## Define CLR schedule

The `tfa.optimizers.CyclicalLearningRate`

module return a direct schedule that can be passed to an optimizer. The schedule takes a step as its input and outputs a value calculated using CLR formula as laid out in the paper.

```
steps_per_epoch = len(x_train) // BATCH_SIZE
clr = tfa.optimizers.CyclicalLearningRate(initial_learning_rate=INIT_LR,
maximal_learning_rate=MAX_LR,
scale_fn=lambda x: 1/(2.**(x-1)),
step_size=2 * steps_per_epoch
)
optimizer = tf.keras.optimizers.SGD(clr)
```

Here, you specify the lower and upper bounds of the learning rate and the schedule will *oscillate* in between that range ([1e-4, 1e-2] in this case). `scale_fn`

is used to define the function that would scale up and scale down the learning rate within a given cycle. `step_size`

defines the duration of a single cycle. A `step_size`

of 2 means you need a total of 4 iterations to complete one cycle. The recommended value for `step_size`

is as follows:

`factor * steps_per_epoch`

where factor lies within the [2, 8] range.

In the same CLR paper, Leslie also presented a simple and elegant method to choose the bounds for learning rate. You are encouraged to check it out as well. This blog post provides a nice introduction to the method.

Below, you visualize how the `clr`

schedule looks like.

```
step = np.arange(0, EPOCHS * steps_per_epoch)
lr = clr(step)
plt.plot(step, lr)
plt.xlabel("Steps")
plt.ylabel("Learning Rate")
plt.show()
```

In order to better visualize the effect of CLR, you can plot the schedule with an increased number of steps.

```
step = np.arange(0, 100 * steps_per_epoch)
lr = clr(step)
plt.plot(step, lr)
plt.xlabel("Steps")
plt.ylabel("Learning Rate")
plt.show()
```

The function you are using in this tutorial is referred to as the `triangular2`

method in the CLR paper. There are other two functions there were explored namely `triangular`

and `exp`

(short for exponential).

## Train a model with CLR

```
clr_model = tf.keras.models.load_model("initial_model")
clr_history = train_model(clr_model, optimizer=optimizer)
```

WARNING:tensorflow:No training configuration found in save file, so the model was *not* compiled. Compile it manually. Epoch 1/10 938/938 [==============================] - 11s 11ms/step - loss: 2.3005 - accuracy: 0.1165 - val_loss: 2.2852 - val_accuracy: 0.2377 Epoch 2/10 938/938 [==============================] - 10s 11ms/step - loss: 2.1931 - accuracy: 0.2398 - val_loss: 1.7386 - val_accuracy: 0.4523 Epoch 3/10 938/938 [==============================] - 10s 11ms/step - loss: 1.3131 - accuracy: 0.5053 - val_loss: 1.0110 - val_accuracy: 0.6492 Epoch 4/10 938/938 [==============================] - 10s 11ms/step - loss: 1.0746 - accuracy: 0.5934 - val_loss: 0.9492 - val_accuracy: 0.6621 Epoch 5/10 938/938 [==============================] - 10s 11ms/step - loss: 1.0528 - accuracy: 0.6029 - val_loss: 0.9439 - val_accuracy: 0.6518 Epoch 6/10 938/938 [==============================] - 11s 11ms/step - loss: 1.0197 - accuracy: 0.6170 - val_loss: 0.9096 - val_accuracy: 0.6622 Epoch 7/10 938/938 [==============================] - 10s 11ms/step - loss: 0.9778 - accuracy: 0.6337 - val_loss: 0.8784 - val_accuracy: 0.6748 Epoch 8/10 938/938 [==============================] - 10s 11ms/step - loss: 0.9534 - accuracy: 0.6486 - val_loss: 0.8665 - val_accuracy: 0.6901 Epoch 9/10 938/938 [==============================] - 10s 11ms/step - loss: 0.9510 - accuracy: 0.6497 - val_loss: 0.8690 - val_accuracy: 0.6856 Epoch 10/10 938/938 [==============================] - 11s 11ms/step - loss: 0.9424 - accuracy: 0.6529 - val_loss: 0.8570 - val_accuracy: 0.6918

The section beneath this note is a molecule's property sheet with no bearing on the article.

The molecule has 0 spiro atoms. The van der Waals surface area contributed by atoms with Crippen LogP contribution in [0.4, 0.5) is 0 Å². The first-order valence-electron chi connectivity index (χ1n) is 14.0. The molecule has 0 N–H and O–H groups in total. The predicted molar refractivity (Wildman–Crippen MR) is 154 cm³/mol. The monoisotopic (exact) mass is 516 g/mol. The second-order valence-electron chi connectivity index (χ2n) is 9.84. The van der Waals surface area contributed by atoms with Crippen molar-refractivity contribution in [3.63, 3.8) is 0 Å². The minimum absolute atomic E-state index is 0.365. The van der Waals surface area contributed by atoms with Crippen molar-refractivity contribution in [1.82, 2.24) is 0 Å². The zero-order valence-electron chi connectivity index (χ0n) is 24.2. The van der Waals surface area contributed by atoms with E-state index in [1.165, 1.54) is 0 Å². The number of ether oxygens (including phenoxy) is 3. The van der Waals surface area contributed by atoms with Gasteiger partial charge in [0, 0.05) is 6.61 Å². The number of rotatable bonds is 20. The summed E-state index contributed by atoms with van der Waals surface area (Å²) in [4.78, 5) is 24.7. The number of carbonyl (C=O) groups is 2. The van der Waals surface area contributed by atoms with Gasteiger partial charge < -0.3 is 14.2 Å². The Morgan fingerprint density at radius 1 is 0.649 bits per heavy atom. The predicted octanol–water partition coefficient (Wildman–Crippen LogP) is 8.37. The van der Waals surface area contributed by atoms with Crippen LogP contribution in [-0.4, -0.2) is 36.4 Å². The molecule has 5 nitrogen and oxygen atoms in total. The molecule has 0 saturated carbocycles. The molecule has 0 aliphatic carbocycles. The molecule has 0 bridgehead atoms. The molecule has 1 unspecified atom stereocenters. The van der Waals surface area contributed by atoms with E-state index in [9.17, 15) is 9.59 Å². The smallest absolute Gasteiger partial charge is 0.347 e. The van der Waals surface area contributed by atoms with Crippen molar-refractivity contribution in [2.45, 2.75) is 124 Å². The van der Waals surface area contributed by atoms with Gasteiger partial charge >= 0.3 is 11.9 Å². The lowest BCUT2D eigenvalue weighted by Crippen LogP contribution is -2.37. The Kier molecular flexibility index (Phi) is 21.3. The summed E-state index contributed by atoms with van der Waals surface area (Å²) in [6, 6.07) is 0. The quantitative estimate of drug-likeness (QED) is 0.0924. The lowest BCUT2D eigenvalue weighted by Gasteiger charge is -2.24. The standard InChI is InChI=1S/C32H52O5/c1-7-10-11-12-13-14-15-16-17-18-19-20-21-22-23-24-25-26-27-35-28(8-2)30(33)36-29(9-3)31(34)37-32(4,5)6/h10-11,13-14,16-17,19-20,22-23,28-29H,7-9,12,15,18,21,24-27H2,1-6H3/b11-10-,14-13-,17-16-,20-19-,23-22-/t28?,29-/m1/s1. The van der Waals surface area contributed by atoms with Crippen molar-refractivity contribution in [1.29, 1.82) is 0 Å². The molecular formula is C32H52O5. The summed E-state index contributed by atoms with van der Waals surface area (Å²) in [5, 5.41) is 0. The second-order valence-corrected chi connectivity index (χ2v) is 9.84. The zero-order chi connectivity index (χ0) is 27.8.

As expected the loss starts higher than the usual and then it stabilizes as the cycles progress. You can confirm this visually with the plots below.

## Visualize losses

```
(fig, ax) = plt.subplots(2, 1, figsize=(10, 8))
ax[0].plot(no_clr_history.history["loss"], label="train_loss")
ax[0].plot(no_clr_history.history["val_loss"], label="val_loss")
ax[0].set_title("No CLR")
ax[0].set_xlabel("Epochs")
ax[0].set_ylabel("Loss")
ax[0].set_ylim([0, 2.5])
ax[0].legend()
ax[1].plot(clr_history.history["loss"], label="train_loss")
ax[1].plot(clr_history.history["val_loss"], label="val_loss")
ax[1].set_title("CLR")
ax[1].set_xlabel("Epochs")
ax[1].set_ylabel("Loss")
ax[1].set_ylim([0, 2.5])
ax[1].legend()
fig.tight_layout(pad=3.0)
fig.show()
```

Even though for this toy example, you did not see the effects of CLR much but be noted that it is one of the main ingredients behind Super Convergence and can have a really good impact when training in large-scale settings.